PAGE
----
Several US senators are trying to clamp down on the activities of the National Security Agency through a new bill.
Unveiled in Congress on Wednesday, the Intelligence Oversight and Surveillance Reform Act aims to stop the NSA's bulk collection of the records of US citizens. Specifically, the bill wants to amend certain sections of the , which the NSA has used to justify its data gathering.
One amendment to FISA would prohibit the bulk collection of phone records, while another would prevent the bulk gathering of e-mail records. In the case of phone records, the government would still be able to get the records of anyone suspected of terrorism or anyone in contact with a suspected terrorist.
The bill would also end a loophole for "back door searches," which allow the government to access the records of American citizens without a warrant. The government would only be allowed to gather records that are to or from a suspected terrorist, rather than those that are simply "about the target."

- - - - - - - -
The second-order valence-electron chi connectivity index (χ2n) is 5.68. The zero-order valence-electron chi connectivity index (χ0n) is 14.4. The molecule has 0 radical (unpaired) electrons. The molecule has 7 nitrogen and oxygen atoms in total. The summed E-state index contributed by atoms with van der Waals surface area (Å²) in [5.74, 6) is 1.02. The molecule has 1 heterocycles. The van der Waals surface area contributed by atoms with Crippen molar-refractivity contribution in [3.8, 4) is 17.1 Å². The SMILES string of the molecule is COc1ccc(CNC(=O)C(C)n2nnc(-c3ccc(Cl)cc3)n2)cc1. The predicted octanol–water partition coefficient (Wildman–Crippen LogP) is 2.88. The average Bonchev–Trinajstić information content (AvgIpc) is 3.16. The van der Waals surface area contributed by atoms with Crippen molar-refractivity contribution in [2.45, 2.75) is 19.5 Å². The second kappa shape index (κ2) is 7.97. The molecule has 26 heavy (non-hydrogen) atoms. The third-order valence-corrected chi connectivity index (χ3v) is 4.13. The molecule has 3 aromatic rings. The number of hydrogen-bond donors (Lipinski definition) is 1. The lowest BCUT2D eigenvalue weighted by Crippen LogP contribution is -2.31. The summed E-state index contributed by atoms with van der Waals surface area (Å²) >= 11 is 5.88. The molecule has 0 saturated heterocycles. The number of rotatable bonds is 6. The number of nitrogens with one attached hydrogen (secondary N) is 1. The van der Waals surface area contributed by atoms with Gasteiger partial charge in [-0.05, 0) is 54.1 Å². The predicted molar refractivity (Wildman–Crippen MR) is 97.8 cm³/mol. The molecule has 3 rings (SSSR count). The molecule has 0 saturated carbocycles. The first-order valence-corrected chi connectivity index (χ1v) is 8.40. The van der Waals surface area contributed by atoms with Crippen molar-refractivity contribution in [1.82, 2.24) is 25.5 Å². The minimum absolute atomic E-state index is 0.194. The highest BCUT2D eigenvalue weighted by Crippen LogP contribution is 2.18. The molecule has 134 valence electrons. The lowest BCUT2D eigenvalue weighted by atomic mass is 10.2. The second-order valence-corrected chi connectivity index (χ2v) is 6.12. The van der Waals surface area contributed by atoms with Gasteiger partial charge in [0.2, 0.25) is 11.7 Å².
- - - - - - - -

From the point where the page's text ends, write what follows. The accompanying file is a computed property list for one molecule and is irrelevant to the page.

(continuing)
Further, the bill would strengthen the prohibition against "reverse targeting," which accesses the records of a foreigner only as a means to investigate an American who has been communicating with that foreigner. It would also impose a statute on the use of unlawfully collected information.
Finally, the bill would allow companies forced to provide customer information to the government the freedom to divulge more details about their roles in the process.
Introduced by US Senators Ron Wyden (D-Ore.), Mark Udall (D-Colo.), Richard Blumenthal (D-Conn.), and Rand Paul (R-Ky.), the bill is a reaction to criticism that the NSA's bulk data snooping unconstitutionally targets all Americans rather than just those suspected of terrorism.
"There is growing, bipartisan sentiment in Colorado and across the country that the way the NSA and our intelligence agencies are balancing Americans' privacy rights and our security is fundamentally out of whack," Udall said in a statement. "We need to end the NSA's collection of millions of innocent Americans' private phone records and focus on the real problem: terrorists and spies. These aren't vague or abstract threats to our liberty. These dragnet searches are happening right now."
Earlier this year, an amendment that would have ended the NSA's use of the Patriot Act to conduct mass surveillance of Americans' phone callsin the House by just seven votes. The Obama administration also attempted to assuage concerns over US surveillance activities by outlining in August.